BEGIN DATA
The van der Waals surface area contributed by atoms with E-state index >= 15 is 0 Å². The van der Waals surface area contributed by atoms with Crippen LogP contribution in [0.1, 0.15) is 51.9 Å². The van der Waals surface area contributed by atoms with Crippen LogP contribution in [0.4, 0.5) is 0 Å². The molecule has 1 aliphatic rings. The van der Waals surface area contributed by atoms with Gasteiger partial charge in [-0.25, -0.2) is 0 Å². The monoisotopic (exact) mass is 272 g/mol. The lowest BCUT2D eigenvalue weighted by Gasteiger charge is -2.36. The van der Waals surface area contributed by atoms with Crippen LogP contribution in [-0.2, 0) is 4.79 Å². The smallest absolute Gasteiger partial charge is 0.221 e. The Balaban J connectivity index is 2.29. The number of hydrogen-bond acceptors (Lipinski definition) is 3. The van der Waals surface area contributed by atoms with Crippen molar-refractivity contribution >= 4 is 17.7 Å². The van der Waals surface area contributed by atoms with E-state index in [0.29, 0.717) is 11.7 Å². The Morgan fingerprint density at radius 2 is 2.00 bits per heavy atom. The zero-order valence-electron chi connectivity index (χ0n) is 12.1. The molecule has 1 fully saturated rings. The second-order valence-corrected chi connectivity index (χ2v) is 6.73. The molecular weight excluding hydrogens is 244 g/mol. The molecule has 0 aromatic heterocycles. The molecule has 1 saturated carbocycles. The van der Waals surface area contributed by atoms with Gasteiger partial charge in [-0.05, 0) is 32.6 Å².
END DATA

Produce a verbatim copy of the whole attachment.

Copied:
The van der Waals surface area contributed by atoms with E-state index >= 15 is 0 Å². The van der Waals surface area contributed by atoms with Crippen LogP contribution in [0.1, 0.15) is 51.9 Å². The van der Waals surface area contributed by atoms with Crippen LogP contribution in [0.4, 0.5) is 0 Å². The molecule has 1 aliphatic rings. The van der Waals surface area contributed by atoms with Gasteiger partial charge in [-0.25, -0.2) is 0 Å². The monoisotopic (exact) mass is 272 g/mol. The lowest BCUT2D eigenvalue weighted by Gasteiger charge is -2.36. The van der Waals surface area contributed by atoms with Crippen LogP contribution in [-0.2, 0) is 4.79 Å². The smallest absolute Gasteiger partial charge is 0.221 e. The Balaban J connectivity index is 2.29. The number of hydrogen-bond acceptors (Lipinski definition) is 3. The van der Waals surface area contributed by atoms with Crippen molar-refractivity contribution >= 4 is 17.7 Å². The van der Waals surface area contributed by atoms with E-state index in [0.29, 0.717) is 11.7 Å². The Morgan fingerprint density at radius 2 is 2.00 bits per heavy atom. The zero-order valence-electron chi connectivity index (χ0n) is 12.1. The molecule has 1 fully saturated rings. The second-order valence-corrected chi connectivity index (χ2v) is 6.73. The molecular weight excluding hydrogens is 244 g/mol. The molecule has 0 aromatic heterocycles. The molecule has 1 saturated carbocycles. The van der Waals surface area contributed by atoms with Gasteiger partial charge in [-0.05, 0) is 32.6 Å².